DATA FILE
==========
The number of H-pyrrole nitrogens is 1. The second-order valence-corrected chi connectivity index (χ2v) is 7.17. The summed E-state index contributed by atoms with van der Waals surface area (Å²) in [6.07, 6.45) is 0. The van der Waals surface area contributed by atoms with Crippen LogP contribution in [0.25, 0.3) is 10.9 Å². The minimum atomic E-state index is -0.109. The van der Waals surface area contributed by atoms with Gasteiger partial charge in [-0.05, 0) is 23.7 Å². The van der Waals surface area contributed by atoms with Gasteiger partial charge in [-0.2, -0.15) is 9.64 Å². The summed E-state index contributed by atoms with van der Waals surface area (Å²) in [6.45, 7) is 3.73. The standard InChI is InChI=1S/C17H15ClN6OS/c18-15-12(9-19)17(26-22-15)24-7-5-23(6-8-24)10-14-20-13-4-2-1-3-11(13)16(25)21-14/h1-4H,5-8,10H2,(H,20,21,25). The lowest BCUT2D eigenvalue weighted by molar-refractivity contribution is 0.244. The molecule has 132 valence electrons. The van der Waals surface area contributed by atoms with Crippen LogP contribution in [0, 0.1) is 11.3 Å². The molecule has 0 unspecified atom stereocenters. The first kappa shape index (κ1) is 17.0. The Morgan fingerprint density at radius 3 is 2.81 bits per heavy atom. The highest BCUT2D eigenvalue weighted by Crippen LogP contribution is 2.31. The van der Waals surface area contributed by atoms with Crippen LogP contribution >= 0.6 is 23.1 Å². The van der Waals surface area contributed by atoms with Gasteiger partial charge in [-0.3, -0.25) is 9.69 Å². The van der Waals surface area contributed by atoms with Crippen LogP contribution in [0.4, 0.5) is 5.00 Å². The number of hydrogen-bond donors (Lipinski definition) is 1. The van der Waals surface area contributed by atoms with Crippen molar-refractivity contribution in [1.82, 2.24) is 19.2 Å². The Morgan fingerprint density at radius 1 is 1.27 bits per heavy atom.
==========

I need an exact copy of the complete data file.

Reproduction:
The number of H-pyrrole nitrogens is 1. The second-order valence-corrected chi connectivity index (χ2v) is 7.17. The summed E-state index contributed by atoms with van der Waals surface area (Å²) in [6.07, 6.45) is 0. The van der Waals surface area contributed by atoms with Crippen LogP contribution in [0.25, 0.3) is 10.9 Å². The minimum atomic E-state index is -0.109. The van der Waals surface area contributed by atoms with Gasteiger partial charge in [-0.05, 0) is 23.7 Å². The van der Waals surface area contributed by atoms with Gasteiger partial charge in [-0.2, -0.15) is 9.64 Å². The summed E-state index contributed by atoms with van der Waals surface area (Å²) in [6.45, 7) is 3.73. The standard InChI is InChI=1S/C17H15ClN6OS/c18-15-12(9-19)17(26-22-15)24-7-5-23(6-8-24)10-14-20-13-4-2-1-3-11(13)16(25)21-14/h1-4H,5-8,10H2,(H,20,21,25). The lowest BCUT2D eigenvalue weighted by molar-refractivity contribution is 0.244. The molecule has 132 valence electrons. The van der Waals surface area contributed by atoms with Crippen LogP contribution in [0, 0.1) is 11.3 Å². The molecule has 0 unspecified atom stereocenters. The first kappa shape index (κ1) is 17.0. The Morgan fingerprint density at radius 3 is 2.81 bits per heavy atom. The highest BCUT2D eigenvalue weighted by Crippen LogP contribution is 2.31. The van der Waals surface area contributed by atoms with Crippen LogP contribution >= 0.6 is 23.1 Å². The van der Waals surface area contributed by atoms with Gasteiger partial charge in [-0.3, -0.25) is 9.69 Å². The van der Waals surface area contributed by atoms with Crippen LogP contribution in [0.4, 0.5) is 5.00 Å². The number of hydrogen-bond donors (Lipinski definition) is 1. The van der Waals surface area contributed by atoms with Crippen molar-refractivity contribution in [1.82, 2.24) is 19.2 Å². The Morgan fingerprint density at radius 1 is 1.27 bits per heavy atom.